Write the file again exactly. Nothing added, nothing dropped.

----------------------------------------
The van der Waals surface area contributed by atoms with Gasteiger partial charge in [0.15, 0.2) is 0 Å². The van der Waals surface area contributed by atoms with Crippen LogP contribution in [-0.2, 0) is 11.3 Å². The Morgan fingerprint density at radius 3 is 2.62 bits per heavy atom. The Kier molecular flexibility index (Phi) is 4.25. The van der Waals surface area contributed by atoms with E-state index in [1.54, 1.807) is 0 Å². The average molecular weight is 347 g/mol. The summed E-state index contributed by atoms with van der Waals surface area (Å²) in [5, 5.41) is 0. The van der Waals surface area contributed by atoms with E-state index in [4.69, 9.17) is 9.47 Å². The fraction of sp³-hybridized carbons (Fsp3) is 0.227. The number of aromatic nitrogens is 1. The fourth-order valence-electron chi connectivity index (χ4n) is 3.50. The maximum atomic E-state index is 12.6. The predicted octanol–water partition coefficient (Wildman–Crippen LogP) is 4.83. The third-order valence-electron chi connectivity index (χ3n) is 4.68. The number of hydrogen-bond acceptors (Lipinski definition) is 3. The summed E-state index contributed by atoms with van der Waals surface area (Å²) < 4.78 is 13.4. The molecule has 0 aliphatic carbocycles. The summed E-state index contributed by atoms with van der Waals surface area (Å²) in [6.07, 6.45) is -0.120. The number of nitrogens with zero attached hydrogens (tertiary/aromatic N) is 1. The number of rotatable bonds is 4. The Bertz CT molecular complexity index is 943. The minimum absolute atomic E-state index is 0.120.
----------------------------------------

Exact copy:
The van der Waals surface area contributed by atoms with Gasteiger partial charge in [0.15, 0.2) is 0 Å². The van der Waals surface area contributed by atoms with Crippen LogP contribution in [-0.2, 0) is 11.3 Å². The Morgan fingerprint density at radius 3 is 2.62 bits per heavy atom. The Kier molecular flexibility index (Phi) is 4.25. The van der Waals surface area contributed by atoms with E-state index in [1.54, 1.807) is 0 Å². The average molecular weight is 347 g/mol. The summed E-state index contributed by atoms with van der Waals surface area (Å²) in [5, 5.41) is 0. The van der Waals surface area contributed by atoms with E-state index in [4.69, 9.17) is 9.47 Å². The fraction of sp³-hybridized carbons (Fsp3) is 0.227. The number of aromatic nitrogens is 1. The fourth-order valence-electron chi connectivity index (χ4n) is 3.50. The maximum atomic E-state index is 12.6. The predicted octanol–water partition coefficient (Wildman–Crippen LogP) is 4.83. The third-order valence-electron chi connectivity index (χ3n) is 4.68. The number of hydrogen-bond acceptors (Lipinski definition) is 3. The summed E-state index contributed by atoms with van der Waals surface area (Å²) < 4.78 is 13.4. The molecule has 0 aliphatic carbocycles. The summed E-state index contributed by atoms with van der Waals surface area (Å²) in [6.07, 6.45) is -0.120. The number of nitrogens with zero attached hydrogens (tertiary/aromatic N) is 1. The number of rotatable bonds is 4. The Bertz CT molecular complexity index is 943. The minimum absolute atomic E-state index is 0.120.